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New Antibiotics: Where Are They? Volume 10- Issue 1

Hua Deng* and Hongtao Yu

  • Department of Chemistry, Morgan State University, Maryland

Received: October 04, 2018;   Published: October 17, 2018

*Corresponding author: Hua Deng, Department of Chemistry, Morgan State University, Baltimore, Maryland

DOI: 10.26717/BJSTR.2018.10.001909

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Abstract

Multidrug resistant bacteria are marching and winning. The entire human race is at risk and new, effective antibiotics are needed for survival. Several notable routines to develop novel antibiotics are briefly compared here and possible new strategies are proposed. Key words include but not limited to nanotechnology, metal nanoparticles, natural product, medicinal plants, folk medicine, ethnopharmacology, computer-based screening, synergistic antibacterial activity, genomics, peptides, inhibitor, and structure-based virtual screening.

Introduction

Urgent Need of New Antibiotics

Threat from drug-resistant bacteria increases steadily and globally. As reported in 2016, over 700,000 people die, and millions suffer from drug-resistant pathogens each year. It is expected that 10 million people could be killed a year by 2050, based on the current rate of antibiotic approvals [1]. There are two main causes for the lack of effective, new antibiotics. First, there has been no new antibiotics developed since 1980s. Most pharmaceutical companies dropped their program for antibiotic development after the peak of antibiotic discovery going back to 1940s [2]. The other is the various forms of abuse of antibiotics. As a result, these bugs are all coming back now. WHO (World Health Organization) has launched a series of reports since 2004 on antimicrobial resistance [3,4] and published a global priority list of antibiotic-resistant bacteria in 2017 [5]. Three bacteria strains ranked "critical" and six ranked "high" priorities. Two of them were even resistant to the 3rd generation antibiotics cephalosporin. These alarming situations warrant the search of new antibiotics. Various governments have put much effort in finance and legislation and even provide the industries with incentives. Below are some of the strategies for the development of new antibiotics.

Modification to Current Antibiotics

Antibiotics are categorized into four, and to some five, generations and with different types/classes. One method to develop new antibiotics is to change some functional groups or a small part of the molecule of the current antibiotics, namely analogues or derivatives. This adds new members to a specific class, but normally does not alter antibacterial mechanism. Thus, its contribution to overcome resistance is very limited although it counts majority of newly developed antibiotics. In 2010, only 2 out of 27 compounds that are in clinical trials are of new classes [6].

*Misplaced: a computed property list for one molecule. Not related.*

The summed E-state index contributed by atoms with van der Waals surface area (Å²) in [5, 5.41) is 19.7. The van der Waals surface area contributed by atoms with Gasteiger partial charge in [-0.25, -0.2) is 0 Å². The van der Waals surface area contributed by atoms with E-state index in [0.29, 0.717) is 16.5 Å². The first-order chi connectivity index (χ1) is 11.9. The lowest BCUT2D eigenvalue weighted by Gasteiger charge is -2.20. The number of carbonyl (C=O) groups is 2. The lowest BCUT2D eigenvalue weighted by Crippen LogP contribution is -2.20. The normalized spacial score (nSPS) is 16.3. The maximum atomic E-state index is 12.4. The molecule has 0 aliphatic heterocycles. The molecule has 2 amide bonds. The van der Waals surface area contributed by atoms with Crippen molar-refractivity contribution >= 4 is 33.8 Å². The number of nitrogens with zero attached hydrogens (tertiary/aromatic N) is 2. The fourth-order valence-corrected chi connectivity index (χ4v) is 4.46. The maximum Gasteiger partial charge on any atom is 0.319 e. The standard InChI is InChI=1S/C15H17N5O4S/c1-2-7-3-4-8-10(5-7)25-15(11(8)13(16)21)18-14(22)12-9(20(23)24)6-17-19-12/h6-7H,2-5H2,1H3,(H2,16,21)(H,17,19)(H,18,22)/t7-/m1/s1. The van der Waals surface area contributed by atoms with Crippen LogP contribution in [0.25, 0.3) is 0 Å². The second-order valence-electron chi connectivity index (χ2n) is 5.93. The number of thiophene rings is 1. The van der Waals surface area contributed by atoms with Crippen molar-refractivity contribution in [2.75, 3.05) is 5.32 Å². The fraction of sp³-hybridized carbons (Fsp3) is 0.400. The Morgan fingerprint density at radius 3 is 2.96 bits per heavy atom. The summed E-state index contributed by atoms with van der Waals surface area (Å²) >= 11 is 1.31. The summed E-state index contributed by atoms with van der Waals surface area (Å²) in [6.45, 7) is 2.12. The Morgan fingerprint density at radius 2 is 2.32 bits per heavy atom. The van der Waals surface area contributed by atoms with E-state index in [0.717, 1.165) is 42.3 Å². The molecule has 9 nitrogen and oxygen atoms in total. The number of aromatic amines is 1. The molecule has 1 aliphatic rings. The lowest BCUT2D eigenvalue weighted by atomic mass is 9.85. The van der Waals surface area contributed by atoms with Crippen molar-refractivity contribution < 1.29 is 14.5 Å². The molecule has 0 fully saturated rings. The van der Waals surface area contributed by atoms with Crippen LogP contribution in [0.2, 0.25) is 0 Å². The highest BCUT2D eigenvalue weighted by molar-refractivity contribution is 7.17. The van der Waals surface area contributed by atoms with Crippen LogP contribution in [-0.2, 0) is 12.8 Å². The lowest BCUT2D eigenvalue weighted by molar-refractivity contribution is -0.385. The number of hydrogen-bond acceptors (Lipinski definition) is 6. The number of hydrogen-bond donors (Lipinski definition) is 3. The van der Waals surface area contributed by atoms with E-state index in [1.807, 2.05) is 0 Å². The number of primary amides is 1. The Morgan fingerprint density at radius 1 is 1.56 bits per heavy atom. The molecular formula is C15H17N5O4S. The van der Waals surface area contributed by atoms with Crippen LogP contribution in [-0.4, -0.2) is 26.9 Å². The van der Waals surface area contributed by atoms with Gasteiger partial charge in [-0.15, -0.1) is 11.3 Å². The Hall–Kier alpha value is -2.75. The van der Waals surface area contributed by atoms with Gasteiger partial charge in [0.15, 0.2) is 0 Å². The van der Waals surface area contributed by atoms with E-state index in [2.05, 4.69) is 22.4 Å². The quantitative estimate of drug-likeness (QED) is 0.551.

Nanotechnology

Nanotechnology is a powerful tool either as a vehicle to deliver antibiotics to a specific target or as a nanomaterials-based broad- spectrum antimicrobial. As a drug delivery vehicle, dendrimers, polymer nanoparticles, natural product nanoparticles and many other engineered nanostructure are of interest to be fabricated as antibiotics [7,8]. Most well studied nanomaterials as antimicrobial agents are mainly metal and metal oxide nanoparticles. Two promising representatives are silver and titanium dioxide nanoparticles. Nano silver is commercially manufactured and widely used as antimicrobial coating, additive materials (like in packaging) and even in chicken feed, but not directly as a "medication" yet. The drawback is the unclear mechanism(s) and uncertain toxicity. Released silver ions are considered as an important pathway but they are also highly toxic to human cells [9]. It is possible that many pathways work additively and/or synergistically, making silver nanoparticles a strong and broad- spectrum antibiotic [10]. It could be a new and revolutionary class of antibiotics if the mechanism(s) of toxicity is clarified and toxic properties are well-controlled. Titanium dioxide nanoparticles are widely used in food industry and are known to be nontoxic. But they are only antibacterial under light excitation (mainly UV range) which greatly limits their application [11]. The possible solution is to alter their energy level which currently is hard to achieve technically. Overall, nanotechnology and nanomaterial have unlimited potential to develop new antibiotics. But our current knowledge and technology is only a tip of the iceberg. Neither the government agencies nor the public would like to take the risk to market or use engineered nanomaterials as antibiotics.

Medicinal Plants

To find new antibiotics, a key step is to locate a reliable resource. Medicinal plants with no doubt are on top of the list. They started to be used since the ancient times. Human has accumulated a great deal of knowledge and experience throughout many generations, [12] and this is termed folk medicine. These medicines vary greatly on the geographical and biological composition of the plants and they have been gradually accepted and documented as ethnopharmacology. It has become a very important and integral part of pharmaceuticals, especially in Asia, Africa and South America. Chemists began to extract and isolate effective species to develop new medicines centuries ago. A standard protocol include extraction, isolation, examination of antibacterial activity, purification and determination of structure. Research groups all over the world are employing this routine to find new antibiotics. Cost is high. Procedure is very time-consuming and laborious. Unfortunately, most of the purified compounds have lower antibacterial activity compared to that of the extracts. Even so some make to clinical trials, none of the marketed antibiotics are directly isolated from medicinal plants.